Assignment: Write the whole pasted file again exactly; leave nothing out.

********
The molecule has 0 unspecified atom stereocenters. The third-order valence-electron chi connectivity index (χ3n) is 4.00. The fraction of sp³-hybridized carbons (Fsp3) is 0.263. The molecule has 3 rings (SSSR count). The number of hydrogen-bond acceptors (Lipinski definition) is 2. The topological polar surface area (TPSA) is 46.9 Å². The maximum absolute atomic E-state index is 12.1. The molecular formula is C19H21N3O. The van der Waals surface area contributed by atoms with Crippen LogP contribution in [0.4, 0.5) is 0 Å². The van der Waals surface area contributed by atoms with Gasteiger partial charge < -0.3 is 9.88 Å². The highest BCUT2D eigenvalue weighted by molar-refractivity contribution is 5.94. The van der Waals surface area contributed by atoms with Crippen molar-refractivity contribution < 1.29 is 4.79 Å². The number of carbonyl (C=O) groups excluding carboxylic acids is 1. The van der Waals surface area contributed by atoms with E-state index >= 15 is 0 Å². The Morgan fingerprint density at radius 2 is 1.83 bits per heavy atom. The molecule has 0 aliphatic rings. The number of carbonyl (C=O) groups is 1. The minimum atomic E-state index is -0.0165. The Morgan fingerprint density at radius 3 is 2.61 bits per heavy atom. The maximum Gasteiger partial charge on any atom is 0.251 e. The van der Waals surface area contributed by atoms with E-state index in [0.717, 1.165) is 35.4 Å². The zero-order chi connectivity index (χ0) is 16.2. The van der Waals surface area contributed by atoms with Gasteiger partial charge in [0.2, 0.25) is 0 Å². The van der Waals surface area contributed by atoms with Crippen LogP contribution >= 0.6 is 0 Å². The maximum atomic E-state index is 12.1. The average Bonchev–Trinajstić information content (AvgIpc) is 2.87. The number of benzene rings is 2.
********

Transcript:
The molecule has 0 unspecified atom stereocenters. The third-order valence-electron chi connectivity index (χ3n) is 4.00. The fraction of sp³-hybridized carbons (Fsp3) is 0.263. The molecule has 3 rings (SSSR count). The number of hydrogen-bond acceptors (Lipinski definition) is 2. The topological polar surface area (TPSA) is 46.9 Å². The maximum absolute atomic E-state index is 12.1. The molecular formula is C19H21N3O. The van der Waals surface area contributed by atoms with Crippen LogP contribution in [0.4, 0.5) is 0 Å². The van der Waals surface area contributed by atoms with Gasteiger partial charge < -0.3 is 9.88 Å². The highest BCUT2D eigenvalue weighted by molar-refractivity contribution is 5.94. The van der Waals surface area contributed by atoms with Crippen molar-refractivity contribution < 1.29 is 4.79 Å². The number of carbonyl (C=O) groups excluding carboxylic acids is 1. The van der Waals surface area contributed by atoms with E-state index >= 15 is 0 Å². The Morgan fingerprint density at radius 2 is 1.83 bits per heavy atom. The molecule has 0 aliphatic rings. The number of carbonyl (C=O) groups is 1. The minimum atomic E-state index is -0.0165. The Morgan fingerprint density at radius 3 is 2.61 bits per heavy atom. The maximum Gasteiger partial charge on any atom is 0.251 e. The van der Waals surface area contributed by atoms with E-state index in [0.717, 1.165) is 35.4 Å². The zero-order chi connectivity index (χ0) is 16.2. The van der Waals surface area contributed by atoms with Gasteiger partial charge in [0.2, 0.25) is 0 Å². The van der Waals surface area contributed by atoms with Crippen LogP contribution >= 0.6 is 0 Å². The maximum atomic E-state index is 12.1. The average Bonchev–Trinajstić information content (AvgIpc) is 2.87. The number of benzene rings is 2.